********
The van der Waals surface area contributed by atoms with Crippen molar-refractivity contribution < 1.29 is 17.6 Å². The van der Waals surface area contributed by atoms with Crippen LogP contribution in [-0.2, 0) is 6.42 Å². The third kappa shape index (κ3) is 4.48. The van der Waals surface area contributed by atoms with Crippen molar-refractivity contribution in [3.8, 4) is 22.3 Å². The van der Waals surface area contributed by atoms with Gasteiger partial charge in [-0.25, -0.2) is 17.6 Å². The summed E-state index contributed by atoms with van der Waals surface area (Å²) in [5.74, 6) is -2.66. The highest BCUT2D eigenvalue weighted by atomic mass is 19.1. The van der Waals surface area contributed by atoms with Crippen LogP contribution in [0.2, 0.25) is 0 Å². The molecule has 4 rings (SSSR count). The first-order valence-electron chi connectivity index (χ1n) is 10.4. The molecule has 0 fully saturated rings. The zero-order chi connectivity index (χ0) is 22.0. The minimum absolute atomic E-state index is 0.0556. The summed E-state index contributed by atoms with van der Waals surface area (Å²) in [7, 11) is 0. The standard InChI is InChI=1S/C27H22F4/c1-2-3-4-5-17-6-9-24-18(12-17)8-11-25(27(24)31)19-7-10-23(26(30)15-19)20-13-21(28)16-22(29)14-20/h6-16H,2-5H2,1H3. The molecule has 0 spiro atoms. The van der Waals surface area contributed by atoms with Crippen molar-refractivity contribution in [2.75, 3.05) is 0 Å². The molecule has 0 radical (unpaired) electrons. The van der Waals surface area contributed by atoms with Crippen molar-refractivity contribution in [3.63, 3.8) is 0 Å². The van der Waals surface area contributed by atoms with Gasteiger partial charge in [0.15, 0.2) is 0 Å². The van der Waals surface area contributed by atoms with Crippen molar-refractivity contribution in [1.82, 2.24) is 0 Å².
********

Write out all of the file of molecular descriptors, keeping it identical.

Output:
The van der Waals surface area contributed by atoms with Crippen molar-refractivity contribution < 1.29 is 17.6 Å². The van der Waals surface area contributed by atoms with Crippen LogP contribution in [-0.2, 0) is 6.42 Å². The third kappa shape index (κ3) is 4.48. The van der Waals surface area contributed by atoms with Crippen molar-refractivity contribution in [3.8, 4) is 22.3 Å². The van der Waals surface area contributed by atoms with Gasteiger partial charge in [-0.25, -0.2) is 17.6 Å². The summed E-state index contributed by atoms with van der Waals surface area (Å²) in [5.74, 6) is -2.66. The highest BCUT2D eigenvalue weighted by atomic mass is 19.1. The van der Waals surface area contributed by atoms with Crippen LogP contribution in [0.2, 0.25) is 0 Å². The molecule has 4 rings (SSSR count). The first-order valence-electron chi connectivity index (χ1n) is 10.4. The molecule has 0 fully saturated rings. The zero-order chi connectivity index (χ0) is 22.0. The minimum absolute atomic E-state index is 0.0556. The summed E-state index contributed by atoms with van der Waals surface area (Å²) in [7, 11) is 0. The standard InChI is InChI=1S/C27H22F4/c1-2-3-4-5-17-6-9-24-18(12-17)8-11-25(27(24)31)19-7-10-23(26(30)15-19)20-13-21(28)16-22(29)14-20/h6-16H,2-5H2,1H3. The molecule has 0 spiro atoms. The van der Waals surface area contributed by atoms with Crippen molar-refractivity contribution in [2.75, 3.05) is 0 Å². The molecule has 0 radical (unpaired) electrons. The van der Waals surface area contributed by atoms with Crippen molar-refractivity contribution in [3.63, 3.8) is 0 Å². The van der Waals surface area contributed by atoms with Gasteiger partial charge in [0.15, 0.2) is 0 Å². The van der Waals surface area contributed by atoms with Crippen molar-refractivity contribution in [1.82, 2.24) is 0 Å².